Video of dirty jokes al­most ru­ins our new re­la­tion­ship

Chicago Sun-Times - - ENTERTAINM­ENT -


Dear Abby: A ca­sual friend sent me a video of a comic do­ing a very lewd and vul­gar rou­tine. I was of­fended by it and for­warded it to my girl­friend to find out what she thought about it. She got very up­set and told me I was be­ing dis­re­spect­ful to her by even pass­ing it on to her. I should add that we met on­line and have been talk­ing on the phone with each other for only a month dur­ing this shel­terin-place time.

This in­ci­dent nearly ended our new re­la­tion­ship. Was I wrong to send her the video? And what should I do now to save what I think is the most won­der­ful re­la­tion­ship I have ever had in my life? No Laugh­ing Mat­ter

Dear No Laugh­ing: Be­fore send­ing the video, you should have warned your new girl­friend that it was vul­gar and asked if she wanted to see it, which would have given her the op­por­tu­nity to refuse. What you should do now is apol­o­gize for hav­ing of­fended her and tell her how much you value your re­la­tion­ship with her. Then cross your fin­gers that she still feels the same.

Dear Abby: My wife had some health is­sues over the last four years and gained 40 pounds. She keeps say­ing she wants to lose the weight, but doesn’t do any­thing about it. Her blood pres­sure is high, so she needs to do it. When I try to bring it up, she gets mad and al­ways men­tions the health is­sues. But those is­sues are now to­tally be­hind her. What can I do or say to get her go­ing again? Full of Con­cern in New Jersey

Dear Full: Tell your wife you don’t mean to come across as a nag, but you are wor­ried be­cause of her blood pres­sure is­sue. She is far from the only per­son who pro­cras­ti­nates when faced with chang­ing one’s lifestyle.

Many folks are overindulg­ing now be­cause of the chal­lenge of so­cial iso­la­tion. Some­thing that might ben­e­fit you both would be to en­cour­age her to get out and start walk­ing with you on a reg­u­lar ba­sis. And drop the sub­ject of weight for now. Take it up again once your lives be­gin to nor­mal­ize and she may be less de­fen­sive.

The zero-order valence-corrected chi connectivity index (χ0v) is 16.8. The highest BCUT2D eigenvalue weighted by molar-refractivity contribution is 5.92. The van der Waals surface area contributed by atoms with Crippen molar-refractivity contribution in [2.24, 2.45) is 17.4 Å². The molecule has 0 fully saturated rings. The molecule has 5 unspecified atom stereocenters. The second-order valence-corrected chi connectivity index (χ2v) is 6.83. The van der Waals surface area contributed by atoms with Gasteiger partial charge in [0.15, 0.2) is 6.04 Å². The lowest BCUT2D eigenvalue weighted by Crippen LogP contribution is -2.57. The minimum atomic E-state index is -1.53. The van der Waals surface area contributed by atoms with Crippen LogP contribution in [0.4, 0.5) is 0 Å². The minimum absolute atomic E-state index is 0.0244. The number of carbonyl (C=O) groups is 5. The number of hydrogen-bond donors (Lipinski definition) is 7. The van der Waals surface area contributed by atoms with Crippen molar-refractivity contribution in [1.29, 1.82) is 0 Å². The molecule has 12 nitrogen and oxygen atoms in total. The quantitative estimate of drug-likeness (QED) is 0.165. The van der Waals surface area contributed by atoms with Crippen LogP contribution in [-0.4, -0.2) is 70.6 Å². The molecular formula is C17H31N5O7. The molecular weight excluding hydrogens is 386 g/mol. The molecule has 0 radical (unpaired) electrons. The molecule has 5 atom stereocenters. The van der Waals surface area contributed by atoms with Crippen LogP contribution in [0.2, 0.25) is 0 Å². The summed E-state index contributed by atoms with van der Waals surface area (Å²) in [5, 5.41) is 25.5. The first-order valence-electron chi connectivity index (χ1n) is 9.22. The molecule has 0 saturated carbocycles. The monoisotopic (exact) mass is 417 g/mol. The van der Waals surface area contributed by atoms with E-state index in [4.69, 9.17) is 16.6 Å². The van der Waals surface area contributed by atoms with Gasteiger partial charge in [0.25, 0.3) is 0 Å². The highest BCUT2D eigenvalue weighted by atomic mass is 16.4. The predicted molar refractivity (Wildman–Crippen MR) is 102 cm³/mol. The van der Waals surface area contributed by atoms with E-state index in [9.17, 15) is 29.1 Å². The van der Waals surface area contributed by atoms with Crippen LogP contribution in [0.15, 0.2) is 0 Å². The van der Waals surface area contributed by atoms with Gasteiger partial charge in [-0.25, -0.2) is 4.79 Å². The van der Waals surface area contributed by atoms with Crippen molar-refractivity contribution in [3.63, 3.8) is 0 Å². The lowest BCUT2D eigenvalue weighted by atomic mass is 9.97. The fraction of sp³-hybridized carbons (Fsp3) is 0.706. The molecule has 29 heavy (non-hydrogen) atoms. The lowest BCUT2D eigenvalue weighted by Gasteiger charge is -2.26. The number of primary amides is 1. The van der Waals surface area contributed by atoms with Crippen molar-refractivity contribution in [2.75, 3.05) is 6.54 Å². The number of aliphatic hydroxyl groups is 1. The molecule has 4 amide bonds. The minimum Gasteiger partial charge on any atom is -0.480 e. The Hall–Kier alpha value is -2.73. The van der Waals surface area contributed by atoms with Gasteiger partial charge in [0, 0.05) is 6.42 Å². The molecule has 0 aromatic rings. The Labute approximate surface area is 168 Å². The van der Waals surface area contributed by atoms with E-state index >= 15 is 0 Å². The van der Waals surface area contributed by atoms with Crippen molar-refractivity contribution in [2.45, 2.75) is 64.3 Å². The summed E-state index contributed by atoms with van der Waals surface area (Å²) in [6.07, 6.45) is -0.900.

Dear Abby: My col­lege-age daugh­ter, “Dahlia,” re­fuses to take se­ri­ously the so­cial dis­tanc­ing nec­es­sary to con­trol the spread of COVID-19, even though her col­lege, like many oth­ers, has closed. She says it’s all overblown, even though her fa­ther and I are older and she has a preg­nant sis­ter at home.

Dahlia is young, and she thinks she’s in­vin­ci­ble. I think my daugh­ter is self­ish for not car­ing about any­one else. What can I say to her? Fol­low­ing the Rules in West Vir­ginia

Dear Fol­low­ing: Many peo­ple still are hav­ing trou­ble ac­cept­ing the fact that we are all at risk be­cause of an in­vis­i­ble and silent “en­emy,” COVID-19. Be­cause you are un­able to get through to Dahlia, as­sert your­self as the adult in the house­hold and es­tab­lish some rules to pro­tect your­self, your hus­band, your preg­nant daugh­ter and your un­born grand­child. First among them: Dahlia must fol­low the govern­ment guide­lines re­gard­ing so­cial dis­tanc­ing, hand­wash­ing, etc. or find an­other place to live. Dear Abby is writ­ten by Abi­gail Van Buren, also known as Jeanne Phillips, and was founded by her mother, Pauline Phillips. Con­tact Dear Abby at or P.O. Box 69440, Los An­ge­les, CA 90069. For an ex­cel­lent guide to be­com­ing a bet­ter con­ver­sa­tion­al­ist and a more so­cia­ble per­son, or­der “How to Be Pop­u­lar.” Send your name and mail­ing ad­dress, plus check or money or­der for $8, to: Dear Abby, Pop­u­lar­ity Book­let, P.O. Box 447, Mount Mor­ris, IL 61054-0447. (Ship­ping and han­dling are in­cluded in the price.)

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